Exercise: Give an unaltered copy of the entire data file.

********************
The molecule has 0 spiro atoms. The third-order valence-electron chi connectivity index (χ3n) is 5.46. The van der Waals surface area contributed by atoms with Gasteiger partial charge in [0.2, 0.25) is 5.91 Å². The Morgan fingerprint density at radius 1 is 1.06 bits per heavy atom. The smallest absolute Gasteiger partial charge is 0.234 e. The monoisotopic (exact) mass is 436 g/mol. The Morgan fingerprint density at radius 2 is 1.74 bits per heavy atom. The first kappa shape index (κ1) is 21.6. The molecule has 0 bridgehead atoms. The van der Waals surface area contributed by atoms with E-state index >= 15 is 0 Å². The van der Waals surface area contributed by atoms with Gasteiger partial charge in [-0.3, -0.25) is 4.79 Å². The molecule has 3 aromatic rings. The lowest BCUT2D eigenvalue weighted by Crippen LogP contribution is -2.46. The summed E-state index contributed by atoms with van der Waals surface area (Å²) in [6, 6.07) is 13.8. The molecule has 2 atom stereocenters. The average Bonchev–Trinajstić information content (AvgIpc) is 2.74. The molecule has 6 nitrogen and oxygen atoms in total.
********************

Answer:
The molecule has 0 spiro atoms. The third-order valence-electron chi connectivity index (χ3n) is 5.46. The van der Waals surface area contributed by atoms with Gasteiger partial charge in [0.2, 0.25) is 5.91 Å². The Morgan fingerprint density at radius 1 is 1.06 bits per heavy atom. The smallest absolute Gasteiger partial charge is 0.234 e. The monoisotopic (exact) mass is 436 g/mol. The Morgan fingerprint density at radius 2 is 1.74 bits per heavy atom. The first kappa shape index (κ1) is 21.6. The molecule has 0 bridgehead atoms. The van der Waals surface area contributed by atoms with E-state index >= 15 is 0 Å². The van der Waals surface area contributed by atoms with Gasteiger partial charge in [-0.3, -0.25) is 4.79 Å². The molecule has 3 aromatic rings. The lowest BCUT2D eigenvalue weighted by Crippen LogP contribution is -2.46. The summed E-state index contributed by atoms with van der Waals surface area (Å²) in [6, 6.07) is 13.8. The molecule has 2 atom stereocenters. The average Bonchev–Trinajstić information content (AvgIpc) is 2.74. The molecule has 6 nitrogen and oxygen atoms in total.